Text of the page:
1) Governments leverage of big data(one definition of which is - large volumes of data from a variety of data sources collected and processed at velocity) - to enhance their practices - often faces concerns on issues like valid informed consent that the private sector seems to have fewer problems with.
2) Big data analytics constraining people's free choice - for example the growing sophistication of big data analytics allows increasingly finely defined categories of consumers - choices presented to people based on their categorization could "deprive people of free choice” and be a “frightening manifestation of digital predestination".
3) Proactive implementation of privacy by design and the use of privacy impact assessments - especially by governments who want to use big data for social good to prevent new modes of discrimination that some uses of big data may enable.
4) A preference to store data locally on a device in the internet of things - and when this is not feasible the need for businesses to employ end-to-end encryption.
5) Re-identification of pseudononimised data - particularly where such data is derived from devices connected to the Internet.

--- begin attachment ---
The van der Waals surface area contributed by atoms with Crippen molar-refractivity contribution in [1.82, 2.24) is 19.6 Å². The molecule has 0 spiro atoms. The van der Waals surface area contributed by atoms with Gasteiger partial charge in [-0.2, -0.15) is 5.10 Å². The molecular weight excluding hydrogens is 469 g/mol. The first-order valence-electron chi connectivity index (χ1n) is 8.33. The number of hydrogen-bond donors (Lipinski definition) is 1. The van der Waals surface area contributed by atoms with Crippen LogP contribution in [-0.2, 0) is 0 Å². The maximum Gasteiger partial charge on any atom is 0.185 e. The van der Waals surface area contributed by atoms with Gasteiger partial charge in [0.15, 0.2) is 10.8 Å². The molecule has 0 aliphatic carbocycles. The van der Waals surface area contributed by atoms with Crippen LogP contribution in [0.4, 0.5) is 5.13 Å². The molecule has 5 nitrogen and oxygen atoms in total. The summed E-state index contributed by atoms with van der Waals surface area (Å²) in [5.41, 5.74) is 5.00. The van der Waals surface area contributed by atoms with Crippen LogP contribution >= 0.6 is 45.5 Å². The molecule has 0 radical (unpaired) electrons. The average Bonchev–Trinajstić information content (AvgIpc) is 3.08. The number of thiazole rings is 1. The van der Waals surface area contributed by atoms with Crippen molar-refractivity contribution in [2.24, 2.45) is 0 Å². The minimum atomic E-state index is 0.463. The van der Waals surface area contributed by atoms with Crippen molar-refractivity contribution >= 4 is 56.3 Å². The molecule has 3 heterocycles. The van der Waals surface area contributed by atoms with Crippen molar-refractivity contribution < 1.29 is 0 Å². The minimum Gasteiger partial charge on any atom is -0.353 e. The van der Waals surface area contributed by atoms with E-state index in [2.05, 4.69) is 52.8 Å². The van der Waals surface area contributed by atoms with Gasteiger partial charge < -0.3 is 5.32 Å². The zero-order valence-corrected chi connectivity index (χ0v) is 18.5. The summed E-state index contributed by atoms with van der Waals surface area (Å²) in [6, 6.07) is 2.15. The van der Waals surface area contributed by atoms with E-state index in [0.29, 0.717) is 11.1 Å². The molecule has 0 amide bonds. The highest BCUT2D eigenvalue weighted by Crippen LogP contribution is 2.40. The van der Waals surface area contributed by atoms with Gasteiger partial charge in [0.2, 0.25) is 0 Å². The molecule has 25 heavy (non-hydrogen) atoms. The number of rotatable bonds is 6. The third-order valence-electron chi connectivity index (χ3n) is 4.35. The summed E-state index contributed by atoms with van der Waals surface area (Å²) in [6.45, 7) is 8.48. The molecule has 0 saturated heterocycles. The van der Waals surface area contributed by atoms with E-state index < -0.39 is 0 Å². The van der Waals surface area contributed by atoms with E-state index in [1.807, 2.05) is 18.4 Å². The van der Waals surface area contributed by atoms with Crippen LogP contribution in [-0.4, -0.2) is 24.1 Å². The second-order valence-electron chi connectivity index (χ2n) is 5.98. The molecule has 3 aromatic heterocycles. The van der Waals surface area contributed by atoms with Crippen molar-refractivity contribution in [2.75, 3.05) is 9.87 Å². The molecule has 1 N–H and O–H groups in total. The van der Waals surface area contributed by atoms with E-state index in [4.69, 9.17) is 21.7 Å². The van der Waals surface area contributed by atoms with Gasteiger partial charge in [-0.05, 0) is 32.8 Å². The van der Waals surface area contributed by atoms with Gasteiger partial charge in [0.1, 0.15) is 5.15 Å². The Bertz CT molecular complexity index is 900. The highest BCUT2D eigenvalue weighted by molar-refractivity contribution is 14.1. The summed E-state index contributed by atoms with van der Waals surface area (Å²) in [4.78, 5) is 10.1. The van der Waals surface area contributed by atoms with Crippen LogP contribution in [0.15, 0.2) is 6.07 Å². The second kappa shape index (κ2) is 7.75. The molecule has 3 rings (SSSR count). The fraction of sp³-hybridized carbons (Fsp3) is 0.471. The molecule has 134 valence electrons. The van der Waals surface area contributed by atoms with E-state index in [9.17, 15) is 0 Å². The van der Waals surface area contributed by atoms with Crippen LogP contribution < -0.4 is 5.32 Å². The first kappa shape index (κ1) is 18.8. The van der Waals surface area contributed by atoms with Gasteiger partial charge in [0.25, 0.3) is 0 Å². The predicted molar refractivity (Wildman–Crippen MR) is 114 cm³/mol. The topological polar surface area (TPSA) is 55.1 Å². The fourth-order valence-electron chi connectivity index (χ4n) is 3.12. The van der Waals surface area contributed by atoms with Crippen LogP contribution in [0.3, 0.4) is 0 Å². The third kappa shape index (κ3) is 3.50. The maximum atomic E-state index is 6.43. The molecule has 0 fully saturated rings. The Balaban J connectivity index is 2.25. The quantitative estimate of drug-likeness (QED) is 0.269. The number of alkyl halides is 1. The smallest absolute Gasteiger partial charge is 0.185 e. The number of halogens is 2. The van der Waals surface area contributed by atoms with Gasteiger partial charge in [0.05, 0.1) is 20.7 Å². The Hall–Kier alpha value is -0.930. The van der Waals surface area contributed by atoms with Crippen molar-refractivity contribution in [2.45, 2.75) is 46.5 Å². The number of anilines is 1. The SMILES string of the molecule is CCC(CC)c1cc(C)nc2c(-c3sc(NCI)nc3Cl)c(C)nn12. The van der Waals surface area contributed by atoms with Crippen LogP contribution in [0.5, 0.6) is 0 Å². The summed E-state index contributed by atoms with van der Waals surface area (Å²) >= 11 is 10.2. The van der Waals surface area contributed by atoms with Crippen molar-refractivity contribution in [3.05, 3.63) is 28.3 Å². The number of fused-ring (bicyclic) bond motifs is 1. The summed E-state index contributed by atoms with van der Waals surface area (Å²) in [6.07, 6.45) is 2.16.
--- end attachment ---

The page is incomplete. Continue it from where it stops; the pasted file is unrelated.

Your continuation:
6) Lack of clarity and consensus of trans-border data regulations - which leads to increased legal and ethical uncertainty in big data practices - and so a need for clear and consistent policies with a focus on harmonizing procedural enforcement and cooperation between states and other stakeholders to ensure the coexistence of different norms across jurisdictions.
7) Lack of privacy enhancing technologies for proper data anonymisation and aggregation - and so big data could “challenge key privacy principles, in particular the principles of purpose limitation and data minimization.”
8) Net neutrality - the principle that all Internet traffic is treated equally and without discrimination, restriction or interference.